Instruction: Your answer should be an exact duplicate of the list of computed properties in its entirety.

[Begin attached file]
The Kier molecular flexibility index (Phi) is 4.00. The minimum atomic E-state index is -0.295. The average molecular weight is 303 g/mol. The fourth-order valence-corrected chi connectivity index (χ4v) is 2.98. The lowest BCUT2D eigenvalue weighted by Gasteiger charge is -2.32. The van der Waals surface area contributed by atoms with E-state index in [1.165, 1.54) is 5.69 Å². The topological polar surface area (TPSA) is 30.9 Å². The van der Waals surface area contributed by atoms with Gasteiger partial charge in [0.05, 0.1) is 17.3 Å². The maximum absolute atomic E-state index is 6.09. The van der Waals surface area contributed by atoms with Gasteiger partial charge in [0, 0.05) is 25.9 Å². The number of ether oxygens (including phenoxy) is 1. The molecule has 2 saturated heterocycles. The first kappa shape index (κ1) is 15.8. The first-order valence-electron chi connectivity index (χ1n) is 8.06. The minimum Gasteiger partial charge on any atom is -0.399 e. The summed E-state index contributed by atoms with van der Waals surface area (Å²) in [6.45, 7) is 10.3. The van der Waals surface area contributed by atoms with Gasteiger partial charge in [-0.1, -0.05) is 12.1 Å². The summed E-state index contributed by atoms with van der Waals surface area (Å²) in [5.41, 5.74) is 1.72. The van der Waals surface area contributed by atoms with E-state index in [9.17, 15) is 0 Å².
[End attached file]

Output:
The Kier molecular flexibility index (Phi) is 4.00. The minimum atomic E-state index is -0.295. The average molecular weight is 303 g/mol. The fourth-order valence-corrected chi connectivity index (χ4v) is 2.98. The lowest BCUT2D eigenvalue weighted by Gasteiger charge is -2.32. The van der Waals surface area contributed by atoms with E-state index in [1.165, 1.54) is 5.69 Å². The topological polar surface area (TPSA) is 30.9 Å². The van der Waals surface area contributed by atoms with Gasteiger partial charge in [0.05, 0.1) is 17.3 Å². The maximum absolute atomic E-state index is 6.09. The van der Waals surface area contributed by atoms with Gasteiger partial charge in [0, 0.05) is 25.9 Å². The number of ether oxygens (including phenoxy) is 1. The molecule has 2 saturated heterocycles. The first kappa shape index (κ1) is 15.8. The first-order valence-electron chi connectivity index (χ1n) is 8.06. The minimum Gasteiger partial charge on any atom is -0.399 e. The summed E-state index contributed by atoms with van der Waals surface area (Å²) in [6.45, 7) is 10.3. The van der Waals surface area contributed by atoms with Gasteiger partial charge in [-0.1, -0.05) is 12.1 Å². The summed E-state index contributed by atoms with van der Waals surface area (Å²) in [5.41, 5.74) is 1.72. The van der Waals surface area contributed by atoms with E-state index in [9.17, 15) is 0 Å².